BIOWEAPONS TESTED IN U.S. IN 1960S
25 Nov 2002
Source: Associated Press, October 9, 2002.
Bioweapons Tested in U.S. in 1960s
By MATT KELLEY, Associated Press Writer
WASHINGTON (AP) -- The United States secretly tested chemical and biological weapons on American soil during the 1960s, newly declassified Pentagon reports show.
The tests included releasing deadly nerve agents in Alaska and spraying bacteria over Hawaii, according to the documents obtained Tuesday.
The United States also tested nerve agents in Canada and Britain in conjunction with those two countries.
The summaries of more than two dozen tests show that biological and chemical tests were much more widespread than the military has acknowledged previously.
The Pentagon released records earlier this year showing that chemical and biological agents had been sprayed on ships at sea. The military reimbursed ranchers and agreed to stop open-air nerve agent testing at its main chemical weapons center in the Utah desert after about 6,400 sheep died when nerve gas drifted away from the test range.
But the Pentagon never before has provided details of the Alaskan, Hawaiian, Canadian and British tests. The Defense Department planned to formally release summaries of 28 biological and chemical weapons tests at a House Veterans Affairs subcommittee hearing Wednesday.
The documents did not say whether any civilians had been exposed to the poisons. Military personnel exposed to weapons agents would have worn protective gear, the Pentagon says, although the gas masks and suits used at the time were far less sophisticated than those in use today.
The head of the House Veterans Affairs panel called for further investigation of the tests.
"Our focus must be on quickly identifying those veterans who were involved, assessing whether they suffered any negative health consequences and, if warranted, providing them with adequate health care and compensation for their service,'' said Rep. Chris Smith, R-N.J.
The tests were part of Project 112, a military program in the 1960s and 1970s to test chemical and biological weapons and defenses against them. Parts of the testing program done on Navy ships were called Project SHAD, or Shipboard Hazard and Defense.
The United States scrapped its biological weapons program in the late 1960s and agreed in a 1997 treaty to destroy all of its chemical weapons.
Some of those involved in the tests say they now suffer health problems linked to their exposure to dangerous chemicals and germs. They are pressing the Veterans Affairs Department to compensate them.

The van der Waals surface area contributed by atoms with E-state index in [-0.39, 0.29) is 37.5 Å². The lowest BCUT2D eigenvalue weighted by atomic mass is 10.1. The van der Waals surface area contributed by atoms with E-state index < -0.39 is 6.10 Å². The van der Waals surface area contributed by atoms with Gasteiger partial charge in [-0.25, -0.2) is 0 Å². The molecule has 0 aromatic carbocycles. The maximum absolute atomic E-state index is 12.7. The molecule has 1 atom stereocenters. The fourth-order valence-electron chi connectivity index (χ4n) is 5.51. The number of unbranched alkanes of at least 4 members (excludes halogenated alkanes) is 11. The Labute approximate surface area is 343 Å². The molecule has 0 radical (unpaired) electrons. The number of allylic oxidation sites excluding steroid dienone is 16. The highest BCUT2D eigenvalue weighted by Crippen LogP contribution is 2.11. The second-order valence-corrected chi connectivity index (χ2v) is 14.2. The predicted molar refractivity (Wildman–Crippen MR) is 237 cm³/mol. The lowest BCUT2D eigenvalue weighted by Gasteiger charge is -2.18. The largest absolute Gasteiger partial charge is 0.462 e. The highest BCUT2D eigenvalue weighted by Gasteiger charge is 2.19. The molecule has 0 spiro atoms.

Earlier this year, the Defense Department acknowledged for the first time that some of the 1960s tests used real chemical and biological weapons, not just benign stand-ins.
The Defense Department has identified nearly 3,000 soldiers involved in tests disclosed earlier, but the VA has sent letters to fewer than half of them. VA and Pentagon officials acknowledged at a July hearing that finding the soldiers has been difficult.
The tests described in the latest Pentagon documents include:
-- Devil Hole I, designed to test how sarin gas would disperse after being released in artillery shells and rockets in aspen and spruce forests. The tests occurred in the summer of 1965 at the Gerstle River test site near Fort Greeley, Alaska. Sarin is a powerful nerve gas that causes a choking, thrashing death. The Bush administration says it is part of Iraq's chemical arsenal.
-- Devil Hole II, which tested how the nerve agent VX behaved when dispersed with artillery shells. The test at the Gerstle River site in Alaska also included mannequins in military uniforms and military trucks. VX is one of the deadliest nerve agents known and is persistent in the environment because it is a sticky liquid that evaporates slowly. Iraq has acknowledged making tons of VX.
-- Big Tom, a 1965 test that included spraying bacteria over the Hawaiian island of Oahu to simulate a biological attack on an island compound, and to develop tactics for such an attack. The test used Bacillus globigii, a bacterium believed at the time to be harmless. Researchers later discovered the bacterium, a relative of the one that causes anthrax, could cause infections in people with weakened immune systems.
-- Rapid Tan I, II, and III, a series of tests in 1967 and 1968 in England and Canada. The tests used sarin and VX, as well as the nerve agents tabun and soman, at the British chemical weapons facility in Porton Down, England. Tests at the Suffield Defence Research Establishment in Ralston, Canada, included tabun and soman, the records show.
Tabun and soman are chemically related to sarin and produce similar effects.